Artist’s rendering of an Australopithecus afarensis
When archaeologists hear whispers of humanity’s past, it’s through the painstaking work of piecing together a story from artifacts and fossilized remains: The actual calls, grunts, and other sounds made by our evolutionary ancestors didn’t fossilize. But working backward from clues in ancient skeletons, Dutch researcher Bart de Boer has built plastic models of an early hominin‘s vocal tract—and, by running air through the models, recreated the sounds our ancestors may have made millions of years ago.
Babies: As we reported yesterday, they just keep getting bigger. And while they haven’t always been trending towards obese, human babies have always been larger, relative to their mothers, than the infants of most other species. This make birth difficult and could have even changed the social structure of early hominids, steering human evolution.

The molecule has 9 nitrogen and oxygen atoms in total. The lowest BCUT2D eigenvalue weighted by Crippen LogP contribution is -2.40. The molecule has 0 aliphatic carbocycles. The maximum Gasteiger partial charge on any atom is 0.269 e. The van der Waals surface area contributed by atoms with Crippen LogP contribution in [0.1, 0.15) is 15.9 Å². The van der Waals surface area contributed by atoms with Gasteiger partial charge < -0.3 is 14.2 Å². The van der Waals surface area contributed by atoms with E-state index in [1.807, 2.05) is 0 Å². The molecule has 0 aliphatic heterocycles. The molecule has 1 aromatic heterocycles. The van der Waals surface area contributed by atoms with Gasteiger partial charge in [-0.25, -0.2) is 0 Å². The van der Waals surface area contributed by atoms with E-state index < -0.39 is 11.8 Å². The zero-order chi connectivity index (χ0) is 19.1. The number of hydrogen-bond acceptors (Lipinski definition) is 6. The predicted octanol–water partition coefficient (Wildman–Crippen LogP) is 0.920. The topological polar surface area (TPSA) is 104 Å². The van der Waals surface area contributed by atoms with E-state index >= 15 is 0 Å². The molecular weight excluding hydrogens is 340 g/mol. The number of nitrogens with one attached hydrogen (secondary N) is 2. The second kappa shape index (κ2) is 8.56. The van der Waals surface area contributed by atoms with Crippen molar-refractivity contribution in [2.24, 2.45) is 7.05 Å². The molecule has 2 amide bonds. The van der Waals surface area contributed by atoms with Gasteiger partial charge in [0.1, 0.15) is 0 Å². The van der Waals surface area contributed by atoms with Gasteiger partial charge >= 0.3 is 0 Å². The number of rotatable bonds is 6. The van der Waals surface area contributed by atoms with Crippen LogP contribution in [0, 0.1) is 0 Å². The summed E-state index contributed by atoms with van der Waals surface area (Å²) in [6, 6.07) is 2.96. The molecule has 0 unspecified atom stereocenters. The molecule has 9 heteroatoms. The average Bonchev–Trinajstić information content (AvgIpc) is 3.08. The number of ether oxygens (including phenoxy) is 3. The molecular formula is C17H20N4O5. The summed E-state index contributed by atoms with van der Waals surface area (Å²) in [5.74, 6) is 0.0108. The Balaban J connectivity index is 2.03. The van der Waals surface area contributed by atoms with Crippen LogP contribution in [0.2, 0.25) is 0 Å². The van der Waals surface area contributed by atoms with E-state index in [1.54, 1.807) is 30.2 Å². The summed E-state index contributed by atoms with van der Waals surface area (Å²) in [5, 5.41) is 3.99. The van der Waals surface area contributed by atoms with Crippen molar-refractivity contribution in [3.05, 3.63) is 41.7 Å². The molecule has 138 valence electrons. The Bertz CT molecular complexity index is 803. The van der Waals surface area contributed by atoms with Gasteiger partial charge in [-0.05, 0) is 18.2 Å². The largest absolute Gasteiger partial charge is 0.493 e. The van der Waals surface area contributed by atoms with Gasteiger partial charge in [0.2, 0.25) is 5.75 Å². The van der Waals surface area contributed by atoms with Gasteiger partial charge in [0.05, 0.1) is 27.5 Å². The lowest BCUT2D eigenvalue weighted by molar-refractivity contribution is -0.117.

Human babies are about 6.1 percent of their mother’s weight at birth, while chimp babies are about 3.3 percent. A new paper published in the Proceedings of the National Academy of Sciences takes a look at our extinct relatives to determine when this shift occurred, and suggests that it could even have encouraged our ancestors to come down from the trees and to form more complex social arrangements.
As anthropologist Jeremy DeSilva of Boston Univeristy pointed out in his new paper, “carrying a relatively large infant both pre- and postnatally has important ramifications for birthing strategies, social systems, energetics, and locomotion.” [Scientific American]